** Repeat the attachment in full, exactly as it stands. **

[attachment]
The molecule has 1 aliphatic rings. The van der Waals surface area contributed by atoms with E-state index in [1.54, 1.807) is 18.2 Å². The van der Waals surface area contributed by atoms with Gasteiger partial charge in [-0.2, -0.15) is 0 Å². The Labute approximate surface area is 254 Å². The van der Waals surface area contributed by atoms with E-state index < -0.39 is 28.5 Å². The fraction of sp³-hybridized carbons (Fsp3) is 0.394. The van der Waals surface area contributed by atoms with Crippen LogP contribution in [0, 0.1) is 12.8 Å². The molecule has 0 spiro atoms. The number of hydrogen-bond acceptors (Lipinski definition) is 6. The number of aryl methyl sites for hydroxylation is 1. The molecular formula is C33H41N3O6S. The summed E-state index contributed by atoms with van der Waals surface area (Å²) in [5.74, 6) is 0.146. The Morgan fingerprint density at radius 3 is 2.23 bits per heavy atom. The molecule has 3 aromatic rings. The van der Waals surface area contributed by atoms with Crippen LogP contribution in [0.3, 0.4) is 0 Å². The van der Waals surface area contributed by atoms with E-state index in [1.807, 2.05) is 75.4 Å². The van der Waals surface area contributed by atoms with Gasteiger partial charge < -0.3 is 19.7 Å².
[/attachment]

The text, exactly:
The molecule has 1 aliphatic rings. The van der Waals surface area contributed by atoms with E-state index in [1.54, 1.807) is 18.2 Å². The van der Waals surface area contributed by atoms with Gasteiger partial charge in [-0.2, -0.15) is 0 Å². The Labute approximate surface area is 254 Å². The van der Waals surface area contributed by atoms with E-state index < -0.39 is 28.5 Å². The fraction of sp³-hybridized carbons (Fsp3) is 0.394. The van der Waals surface area contributed by atoms with Crippen LogP contribution in [0, 0.1) is 12.8 Å². The molecule has 0 spiro atoms. The number of hydrogen-bond acceptors (Lipinski definition) is 6. The number of aryl methyl sites for hydroxylation is 1. The molecular formula is C33H41N3O6S. The summed E-state index contributed by atoms with van der Waals surface area (Å²) in [5.74, 6) is 0.146. The Morgan fingerprint density at radius 3 is 2.23 bits per heavy atom. The molecule has 3 aromatic rings. The van der Waals surface area contributed by atoms with Crippen LogP contribution in [0.3, 0.4) is 0 Å². The van der Waals surface area contributed by atoms with E-state index in [1.807, 2.05) is 75.4 Å². The van der Waals surface area contributed by atoms with Gasteiger partial charge < -0.3 is 19.7 Å².